Source: Karolina Grabowska/Pexels
We all know the common symptoms of anxiety, such as nervousness, worry, fear, and restlessness. However, there are many symptoms that, at first glance, may seem physical in nature, but are actually anxiety-based. Of course, all medical symptoms should be formally assessed by a medical professional to rule out underlying medical causes. However, if you find yourself in a situation where medical doctors and medical tests aren't able to explain your symptoms, anxiety may be the culprit.
Table of Contents
Physical Symptoms Associated with Anxiety
- Stomach pain/gastrointestinal problems
- Rapid breathing/shortness of breath
- Heart palpitations/increased heart rate
- Excess sweating
- Muscle tension/muscle pain
- Chest pain
Why Is My Body Physically Reacting to an Emotion?
Anxiety is our body's response to stress. It's how our body alerts us to and prepares us for danger. For example, when we experience a threat to our well-being such as a perceived attack, our body naturally prepares us to either fight the threat or flee from it (commonly known as the fight-or-flight response). When this occurs, our sympathetic nervous system instinctively increases our production of adrenaline and cortisol, causing our breathing rate to increase so that we have more oxygen in our lungs and more blood rushing to our muscles. This, in turn, gives us more strength and speed to prepare us to either fight or escape the danger.
Evolutionarily, this fight-or-flight response was highly adaptive because environmental threats were relatively commonplace when humans were first evolving. In a modern, industrialized world, it's not needed as often, yet can still be triggered by a wide array of situational variables that are not life-threatening per se, but still cause anxiety. In other words, in a world filled with stress and anxiety, the physical reactions that used to be protective in nature can (and often do) become paradoxically detrimental to our health and well-being (i.e., increased adrenaline and cortisol can lead to all ten of the physical symptoms described above).
The good news is that if your physical symptoms are caused by anxiety, there are find many highly effective and relatively simple anxiety reduction measures that you can incorporate into your routine to provide some relief.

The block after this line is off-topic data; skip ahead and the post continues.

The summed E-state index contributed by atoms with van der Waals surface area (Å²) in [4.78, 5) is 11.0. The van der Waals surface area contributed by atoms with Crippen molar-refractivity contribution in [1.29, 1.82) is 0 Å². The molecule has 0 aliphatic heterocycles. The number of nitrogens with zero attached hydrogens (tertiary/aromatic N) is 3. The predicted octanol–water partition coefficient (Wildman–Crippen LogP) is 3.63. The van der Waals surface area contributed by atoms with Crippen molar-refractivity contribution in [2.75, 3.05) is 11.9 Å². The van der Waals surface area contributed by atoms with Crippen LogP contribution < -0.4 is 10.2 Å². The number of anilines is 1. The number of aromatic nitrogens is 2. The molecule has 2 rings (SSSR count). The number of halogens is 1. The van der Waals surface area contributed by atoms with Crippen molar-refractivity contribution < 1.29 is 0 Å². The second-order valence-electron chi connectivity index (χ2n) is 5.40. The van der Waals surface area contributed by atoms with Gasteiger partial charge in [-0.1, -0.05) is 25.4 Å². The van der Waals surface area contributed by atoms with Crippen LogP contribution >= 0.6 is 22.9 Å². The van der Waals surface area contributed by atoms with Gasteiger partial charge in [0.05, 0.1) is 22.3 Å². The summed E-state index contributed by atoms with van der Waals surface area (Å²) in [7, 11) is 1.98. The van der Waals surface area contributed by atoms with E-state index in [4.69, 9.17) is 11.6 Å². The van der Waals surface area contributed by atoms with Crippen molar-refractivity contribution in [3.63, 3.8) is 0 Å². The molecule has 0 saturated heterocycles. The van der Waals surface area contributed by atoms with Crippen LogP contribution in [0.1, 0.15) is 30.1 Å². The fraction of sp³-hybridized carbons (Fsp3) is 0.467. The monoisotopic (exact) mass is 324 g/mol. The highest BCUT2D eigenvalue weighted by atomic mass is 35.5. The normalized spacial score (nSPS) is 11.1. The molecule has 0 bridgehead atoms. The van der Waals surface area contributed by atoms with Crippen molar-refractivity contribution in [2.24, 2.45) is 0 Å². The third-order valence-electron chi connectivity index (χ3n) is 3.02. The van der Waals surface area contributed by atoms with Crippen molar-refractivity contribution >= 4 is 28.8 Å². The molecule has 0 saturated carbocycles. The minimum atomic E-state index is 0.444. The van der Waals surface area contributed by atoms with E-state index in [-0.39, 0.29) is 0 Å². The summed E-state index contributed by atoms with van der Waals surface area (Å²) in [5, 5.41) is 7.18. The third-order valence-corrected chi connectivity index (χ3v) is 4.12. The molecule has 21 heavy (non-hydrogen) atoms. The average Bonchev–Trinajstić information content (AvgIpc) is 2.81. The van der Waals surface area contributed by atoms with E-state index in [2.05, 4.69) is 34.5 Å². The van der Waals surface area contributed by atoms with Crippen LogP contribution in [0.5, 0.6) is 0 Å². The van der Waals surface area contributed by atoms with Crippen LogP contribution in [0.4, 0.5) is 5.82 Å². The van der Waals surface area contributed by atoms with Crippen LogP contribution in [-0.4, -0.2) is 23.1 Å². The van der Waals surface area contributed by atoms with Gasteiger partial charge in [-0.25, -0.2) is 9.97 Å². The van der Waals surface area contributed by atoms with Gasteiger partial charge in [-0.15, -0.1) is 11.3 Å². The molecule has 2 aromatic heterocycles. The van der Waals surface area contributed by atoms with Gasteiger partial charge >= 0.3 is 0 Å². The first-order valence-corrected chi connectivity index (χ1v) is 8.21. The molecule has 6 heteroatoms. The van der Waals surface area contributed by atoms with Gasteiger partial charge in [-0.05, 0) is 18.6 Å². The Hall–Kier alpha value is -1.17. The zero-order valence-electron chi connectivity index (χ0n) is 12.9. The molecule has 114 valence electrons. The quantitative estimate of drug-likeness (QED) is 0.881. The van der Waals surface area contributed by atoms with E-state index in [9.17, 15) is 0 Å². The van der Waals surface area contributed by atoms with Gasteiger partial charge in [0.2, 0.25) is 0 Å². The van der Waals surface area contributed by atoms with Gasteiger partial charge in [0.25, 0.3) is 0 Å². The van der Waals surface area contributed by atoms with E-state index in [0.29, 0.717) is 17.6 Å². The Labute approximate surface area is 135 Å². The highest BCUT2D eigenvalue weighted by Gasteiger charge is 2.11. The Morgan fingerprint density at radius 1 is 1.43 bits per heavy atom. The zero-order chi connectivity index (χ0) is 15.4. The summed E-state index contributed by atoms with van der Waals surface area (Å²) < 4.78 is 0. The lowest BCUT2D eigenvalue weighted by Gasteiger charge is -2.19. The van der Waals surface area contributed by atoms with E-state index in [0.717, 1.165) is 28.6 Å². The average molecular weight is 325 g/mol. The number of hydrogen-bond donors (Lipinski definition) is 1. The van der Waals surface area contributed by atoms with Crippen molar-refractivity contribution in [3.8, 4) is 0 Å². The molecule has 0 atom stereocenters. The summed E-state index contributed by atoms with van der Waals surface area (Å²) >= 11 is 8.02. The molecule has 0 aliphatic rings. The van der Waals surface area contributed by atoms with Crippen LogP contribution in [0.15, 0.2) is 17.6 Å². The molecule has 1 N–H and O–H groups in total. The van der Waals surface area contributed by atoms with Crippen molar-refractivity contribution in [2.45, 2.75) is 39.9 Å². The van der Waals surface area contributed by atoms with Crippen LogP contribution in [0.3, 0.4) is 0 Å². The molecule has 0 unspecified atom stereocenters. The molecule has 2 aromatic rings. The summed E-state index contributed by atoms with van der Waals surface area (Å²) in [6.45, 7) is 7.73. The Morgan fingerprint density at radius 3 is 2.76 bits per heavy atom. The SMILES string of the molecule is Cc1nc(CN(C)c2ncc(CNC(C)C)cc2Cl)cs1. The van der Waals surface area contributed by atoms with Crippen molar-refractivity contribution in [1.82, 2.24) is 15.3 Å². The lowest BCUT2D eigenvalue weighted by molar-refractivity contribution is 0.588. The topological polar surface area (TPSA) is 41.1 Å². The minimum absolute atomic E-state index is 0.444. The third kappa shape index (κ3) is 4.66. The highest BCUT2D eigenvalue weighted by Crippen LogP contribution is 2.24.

Self-Care For Anxiety
- Relaxation strategies, such as deep breathing, meditation, mindfulness exercises, guided imagery, and progressive muscle relaxation are all designed to help your body relax, which counters the fight-or-flight response.
- Exercise of all kinds can help reduce anxiety (and has the added benefit of improving your physical health). Some people find stress relief in more active forms of exercise, such as tennis, cycling, jogging, and even sometimes outside-the-box stress relievers (see Outside the Box Stress Relievers). Others prefer the relaxing effects of yoga, stretching, or balance exercises. Whatever works for you is what you should do.
- Nature-based stress remedies, such as the simple acts of listening to birdsongs or visiting green (nature) and blue (water) spaces, have been found to be highly effective and cost-free forms of self-care that reduce stress and anxiety (see The Therapeutic Benefits of Nurturing Yourself With Nature).
- Avoid excessive use of alcohol and caffeine: Both of these can worsen anxiety as well as negatively impact sleep.
- Establish and maintain reliable routines, such as a regular exercise routine, consistent sleep-wake times, eating meals on a regular schedule, maintaining regular contact with non-stress-inducing family and friends, and setting aside time for yourself (see 6 Reasons You Should Spend More Time Alone), are all tried-and-true ways to reduce anxiety.
Professional Care for Anxiety
- Cognitive Behavioral Therapy (CBT) is an evidence-based approach to the treatment of all forms of anxiety. Its focus is to re-train the brain by changing negative thought and behavior patterns that increase anxiety and learning new patterns of thinking and behaving that will enhance positive emotions and overall well-being.
- Mindfulness-Based Stress Reduction (MBSR) is a short-term therapeutic approach that involves weekly group classes and daily mindfulness exercises that are practiced at home.
- Mindfulness-Based Cognitive Therapy (MBCT) is a therapeutic method that combines components of CBT and MBSR. According to the American Psychological Association (APA), mindfulness-based therapies have been found to be quite effective in reducing stress and anxiety. The APA reports that scientists have discovered that mindfulness influences two separate pathways in the brain, changing its structures and activity in regions associated with attention and emotional control. Researchers have found "strong evidence that people who received MBCT were less likely to react with negative thoughts or unhelpful emotional reactions in times of stress" and that "people who participated in MBCT or MBSR were better able to focus on the present and less likely to worry and to think about a negative thought or experience over and over" (APA)
- Medication Management is sometimes needed when anxiety symptoms cannot be effectively or reliably managed through self-care or therapeutic forms of anxiety management. Today, a variety of healthcare professionals can prescribe anxiety medication and help you manage it, including physicians, psychiatrists, psychiatric nurse practitioners, and, in some states, specially trained and licensed psychologists.
As you can see, there are many options if anxiety management has become a problem in your life, as it has for many people in the aftermath of Covid-19 and the long-term impact it has had world-wide. If you feel you need additional support beyond what this article offers, the following resources may be helpful:
To find a therapist near you, visit the Psychology Today Therapy Directory.